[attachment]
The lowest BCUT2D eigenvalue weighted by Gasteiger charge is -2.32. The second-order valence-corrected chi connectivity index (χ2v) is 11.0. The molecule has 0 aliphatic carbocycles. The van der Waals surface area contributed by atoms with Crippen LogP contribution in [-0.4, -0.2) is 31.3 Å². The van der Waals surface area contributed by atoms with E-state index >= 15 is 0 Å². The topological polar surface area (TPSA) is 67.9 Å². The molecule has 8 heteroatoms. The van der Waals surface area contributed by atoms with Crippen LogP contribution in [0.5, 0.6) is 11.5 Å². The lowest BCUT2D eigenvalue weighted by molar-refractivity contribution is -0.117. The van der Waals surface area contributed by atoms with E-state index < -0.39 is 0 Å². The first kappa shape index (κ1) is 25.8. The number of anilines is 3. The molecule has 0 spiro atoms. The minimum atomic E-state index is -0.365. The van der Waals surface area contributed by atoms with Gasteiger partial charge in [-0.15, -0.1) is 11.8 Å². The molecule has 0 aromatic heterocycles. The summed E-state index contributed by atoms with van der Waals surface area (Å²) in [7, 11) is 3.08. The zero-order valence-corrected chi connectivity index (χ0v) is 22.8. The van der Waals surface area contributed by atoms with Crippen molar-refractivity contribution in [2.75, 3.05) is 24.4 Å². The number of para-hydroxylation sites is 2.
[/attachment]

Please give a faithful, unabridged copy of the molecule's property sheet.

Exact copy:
The lowest BCUT2D eigenvalue weighted by Gasteiger charge is -2.32. The second-order valence-corrected chi connectivity index (χ2v) is 11.0. The molecule has 0 aliphatic carbocycles. The van der Waals surface area contributed by atoms with Crippen LogP contribution in [-0.4, -0.2) is 31.3 Å². The van der Waals surface area contributed by atoms with E-state index >= 15 is 0 Å². The topological polar surface area (TPSA) is 67.9 Å². The molecule has 8 heteroatoms. The van der Waals surface area contributed by atoms with Crippen LogP contribution in [0.5, 0.6) is 11.5 Å². The lowest BCUT2D eigenvalue weighted by molar-refractivity contribution is -0.117. The van der Waals surface area contributed by atoms with E-state index < -0.39 is 0 Å². The first kappa shape index (κ1) is 25.8. The number of anilines is 3. The molecule has 0 spiro atoms. The minimum atomic E-state index is -0.365. The van der Waals surface area contributed by atoms with Gasteiger partial charge in [-0.15, -0.1) is 11.8 Å². The molecule has 0 aromatic heterocycles. The summed E-state index contributed by atoms with van der Waals surface area (Å²) in [7, 11) is 3.08. The zero-order valence-corrected chi connectivity index (χ0v) is 22.8. The van der Waals surface area contributed by atoms with Crippen molar-refractivity contribution in [2.75, 3.05) is 24.4 Å². The number of para-hydroxylation sites is 2.